Anti-intellectualism has been a constant thread winding its way through our political and cultural life, nurtured by the false notion that democracy means that 'my ignorance is just as good as your knowledge.' - Isaac Asimov

    I was thinking of the immortal words of Socrates, who said, "... I drank what?"

  6. #176
    9/11/2001 NEVER FORGET. Eastcoastmom's Avatar
    Join Date
    Jun 2010
    Posts
    3,045

    Re: Who Do You Think You Are? (NBC)

    I missed the episode and will have to watch it online. I thought Rita Wilson was Greek, not Bulgarian. Unless it is on her mom's side that she is Greek. Speaking of which, didn't she produce one of Nia Vardalos' movies? I caught My Big Fat Greek Wedding on TV last night... still so funny. Maybe it resonates so much with me b/c of my big, loud, Italian family.

  7. #177
    FORT Fogey
    Join Date
    Jun 2011
    Posts
    1,983

    Re: Who Do You Think You Are? (NBC)

    I missed the first few minutes of the show, but I think she said her father was born in Greece and then went to Bulgaria. How did her and her brother's last name come to be Wilson? Her father's last name was something like Ibrahimov.

  8. #178
    FORT Fogey
    Join Date
    May 2007
    Posts
    1,340

    Re: Who Do You Think You Are? (NBC)

    Quote Originally Posted by AlwaysVeg View Post
    I missed the first few minutes of the show, but I think she said her father was born in Greece and then went to Bulgaria. How did her and her brother's last name come to be Wilson? Her father's last name was something like Ibrahimov.
    Rita's father changed his name when he moved to America.
    AlwaysVeg likes this.

  9. #179
    FORT Fogey
    Join Date
    May 2007
    Posts
    1,340

    Re: Who Do You Think You Are? (NBC)

    Quote Originally Posted by Eastcoastmom View Post
    I missed the episode and will have to watch it online. I thought Rita Wilson was Greek, not Bulgarian. Unless it is on her mom's side that she is Greek. Speaking of which, didn't she produce one of Nia Vardalos' movies? I caught My Big Fat Greek Wedding on TV last night... still so funny. Maybe it resonates so much with me b/c of my big, loud, Italian family.
    Rita's mother is of Greek descent. Rita's father was born in Greece, and of Bulgarian descent.

  10. #180
    Bitten Critical's Avatar
    Join Date
    Oct 2004
    Location
    Fangtasia - The Bar With Bite
    Age
    46
    Posts
    16,892

    Re: Who Do You Think You Are? (NBC)

    Quote Originally Posted by bachelorwatcher View Post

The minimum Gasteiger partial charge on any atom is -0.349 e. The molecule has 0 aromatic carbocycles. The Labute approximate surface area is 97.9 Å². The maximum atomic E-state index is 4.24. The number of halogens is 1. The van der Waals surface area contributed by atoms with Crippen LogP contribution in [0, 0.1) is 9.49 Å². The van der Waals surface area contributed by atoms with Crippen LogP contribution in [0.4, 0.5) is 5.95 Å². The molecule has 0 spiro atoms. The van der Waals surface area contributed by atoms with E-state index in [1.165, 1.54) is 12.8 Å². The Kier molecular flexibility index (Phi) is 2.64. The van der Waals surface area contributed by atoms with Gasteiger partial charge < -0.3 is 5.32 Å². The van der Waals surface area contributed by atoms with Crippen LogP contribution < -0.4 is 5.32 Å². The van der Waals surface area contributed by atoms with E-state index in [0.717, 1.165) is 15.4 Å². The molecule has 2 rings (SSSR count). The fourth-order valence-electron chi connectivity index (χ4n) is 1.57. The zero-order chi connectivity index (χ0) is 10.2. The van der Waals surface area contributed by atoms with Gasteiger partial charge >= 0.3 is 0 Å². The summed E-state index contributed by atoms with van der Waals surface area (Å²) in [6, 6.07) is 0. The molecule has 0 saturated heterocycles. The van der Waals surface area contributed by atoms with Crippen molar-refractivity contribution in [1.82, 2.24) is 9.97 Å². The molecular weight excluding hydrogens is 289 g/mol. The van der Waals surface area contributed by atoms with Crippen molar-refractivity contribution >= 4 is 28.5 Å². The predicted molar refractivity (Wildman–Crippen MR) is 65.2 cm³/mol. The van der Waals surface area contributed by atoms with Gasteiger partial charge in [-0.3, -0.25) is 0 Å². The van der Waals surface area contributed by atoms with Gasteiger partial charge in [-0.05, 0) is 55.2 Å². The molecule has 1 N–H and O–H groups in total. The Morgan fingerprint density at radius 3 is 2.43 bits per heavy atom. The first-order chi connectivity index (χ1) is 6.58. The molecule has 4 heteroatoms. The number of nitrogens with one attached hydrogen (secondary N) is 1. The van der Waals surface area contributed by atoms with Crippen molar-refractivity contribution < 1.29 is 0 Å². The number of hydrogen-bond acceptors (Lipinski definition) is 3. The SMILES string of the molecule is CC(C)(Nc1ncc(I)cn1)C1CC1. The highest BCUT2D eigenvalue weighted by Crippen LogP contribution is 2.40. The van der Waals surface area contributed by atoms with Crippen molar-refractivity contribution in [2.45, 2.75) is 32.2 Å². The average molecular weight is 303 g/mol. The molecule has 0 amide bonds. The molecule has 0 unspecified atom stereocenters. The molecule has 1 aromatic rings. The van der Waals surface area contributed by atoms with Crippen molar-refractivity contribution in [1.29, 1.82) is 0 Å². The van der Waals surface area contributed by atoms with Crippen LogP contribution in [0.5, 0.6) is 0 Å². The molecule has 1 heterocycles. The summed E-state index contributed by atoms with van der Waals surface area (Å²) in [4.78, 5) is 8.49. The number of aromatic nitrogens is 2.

Rita's mother is of Greek descent. Rita's father was born in Greece, and of Bulgarian descent.
    I don't think he had any Bulgarian heritage. He was born in a village in northern Greece. During the 40's, the area in Greece where he was born was occupied by Bulgaria and considered to be part of the Bulgarian state. He moved to Bulgaria as a young man and fought in the Bulgarian army until he was imprisoned for 2 years.

    I just rewatched the episode, which I haven't done with many of the episodes this season. I enjoy the show, but not as much as I did last season and not as much as the UK version or the Skip Gates's new show on PBS, Finding Your Roots. I still won't miss an episode, but I enjoy the show more when it focuses on really digging into the family tree rather than pulling out sensationalistic stories.

    Although I still maintain that this show is interesting no matter who the celebrity is, I really like Rita Wilson a lot and enjoyed learning more about her. I cried right along with her! The only person whose story I may have trouble watching is Paula Deen. I'm just not a fan. At all. The whole "down home" thing has always felt fake to me.
    Anti-intellectualism has been a constant thread winding its way through our political and cultural life, nurtured by the false notion that democracy means that 'my ignorance is just as good as your knowledge.' - Isaac Asimov

    I was thinking of the immortal words of Socrates, who said, "... I drank what?"

+ Reply to Thread

Posting Permissions

  • You may not post new threads
  • You may not post replies
  • You may not post attachments
  • You may not edit your posts

SEO by vBSEO 3.6.0 ©2011, Crawlability, Inc.